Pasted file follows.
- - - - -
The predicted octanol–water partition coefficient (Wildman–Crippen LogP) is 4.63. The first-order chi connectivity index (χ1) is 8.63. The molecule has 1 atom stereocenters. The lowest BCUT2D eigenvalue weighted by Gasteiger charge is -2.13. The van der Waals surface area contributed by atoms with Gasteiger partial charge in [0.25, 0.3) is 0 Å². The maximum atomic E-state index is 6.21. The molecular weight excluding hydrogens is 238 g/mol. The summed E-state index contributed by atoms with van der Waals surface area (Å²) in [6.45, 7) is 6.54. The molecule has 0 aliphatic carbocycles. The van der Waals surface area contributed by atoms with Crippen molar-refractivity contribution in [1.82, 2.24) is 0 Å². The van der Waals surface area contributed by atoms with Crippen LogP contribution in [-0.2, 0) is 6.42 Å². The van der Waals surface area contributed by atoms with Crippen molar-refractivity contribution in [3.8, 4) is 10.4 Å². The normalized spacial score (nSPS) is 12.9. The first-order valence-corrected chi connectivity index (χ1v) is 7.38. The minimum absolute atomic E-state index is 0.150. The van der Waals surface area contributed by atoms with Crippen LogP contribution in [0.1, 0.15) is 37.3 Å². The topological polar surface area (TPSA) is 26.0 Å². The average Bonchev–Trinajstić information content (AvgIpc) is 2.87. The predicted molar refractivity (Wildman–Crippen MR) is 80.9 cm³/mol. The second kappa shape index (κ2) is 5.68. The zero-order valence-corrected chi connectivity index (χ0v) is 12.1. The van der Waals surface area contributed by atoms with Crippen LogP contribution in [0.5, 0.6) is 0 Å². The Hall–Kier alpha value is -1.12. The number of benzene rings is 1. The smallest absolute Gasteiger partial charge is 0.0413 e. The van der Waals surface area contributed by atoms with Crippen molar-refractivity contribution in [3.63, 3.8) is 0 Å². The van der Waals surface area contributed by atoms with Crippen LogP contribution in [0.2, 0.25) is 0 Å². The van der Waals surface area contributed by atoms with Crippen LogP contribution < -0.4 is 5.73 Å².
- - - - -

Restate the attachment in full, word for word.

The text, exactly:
The predicted octanol–water partition coefficient (Wildman–Crippen LogP) is 4.63. The first-order chi connectivity index (χ1) is 8.63. The molecule has 1 atom stereocenters. The lowest BCUT2D eigenvalue weighted by Gasteiger charge is -2.13. The van der Waals surface area contributed by atoms with Gasteiger partial charge in [0.25, 0.3) is 0 Å². The maximum atomic E-state index is 6.21. The molecular weight excluding hydrogens is 238 g/mol. The summed E-state index contributed by atoms with van der Waals surface area (Å²) in [6.45, 7) is 6.54. The molecule has 0 aliphatic carbocycles. The van der Waals surface area contributed by atoms with Crippen molar-refractivity contribution in [1.82, 2.24) is 0 Å². The van der Waals surface area contributed by atoms with Crippen LogP contribution in [-0.2, 0) is 6.42 Å². The van der Waals surface area contributed by atoms with Crippen molar-refractivity contribution in [3.8, 4) is 10.4 Å². The normalized spacial score (nSPS) is 12.9. The first-order valence-corrected chi connectivity index (χ1v) is 7.38. The minimum absolute atomic E-state index is 0.150. The van der Waals surface area contributed by atoms with Crippen LogP contribution in [0.1, 0.15) is 37.3 Å². The topological polar surface area (TPSA) is 26.0 Å². The average Bonchev–Trinajstić information content (AvgIpc) is 2.87. The predicted molar refractivity (Wildman–Crippen MR) is 80.9 cm³/mol. The second kappa shape index (κ2) is 5.68. The zero-order valence-corrected chi connectivity index (χ0v) is 12.1. The van der Waals surface area contributed by atoms with Crippen LogP contribution in [0.5, 0.6) is 0 Å². The Hall–Kier alpha value is -1.12. The number of benzene rings is 1. The smallest absolute Gasteiger partial charge is 0.0413 e. The van der Waals surface area contributed by atoms with Crippen molar-refractivity contribution in [3.63, 3.8) is 0 Å². The van der Waals surface area contributed by atoms with Crippen LogP contribution in [0.2, 0.25) is 0 Å². The van der Waals surface area contributed by atoms with Crippen LogP contribution < -0.4 is 5.73 Å².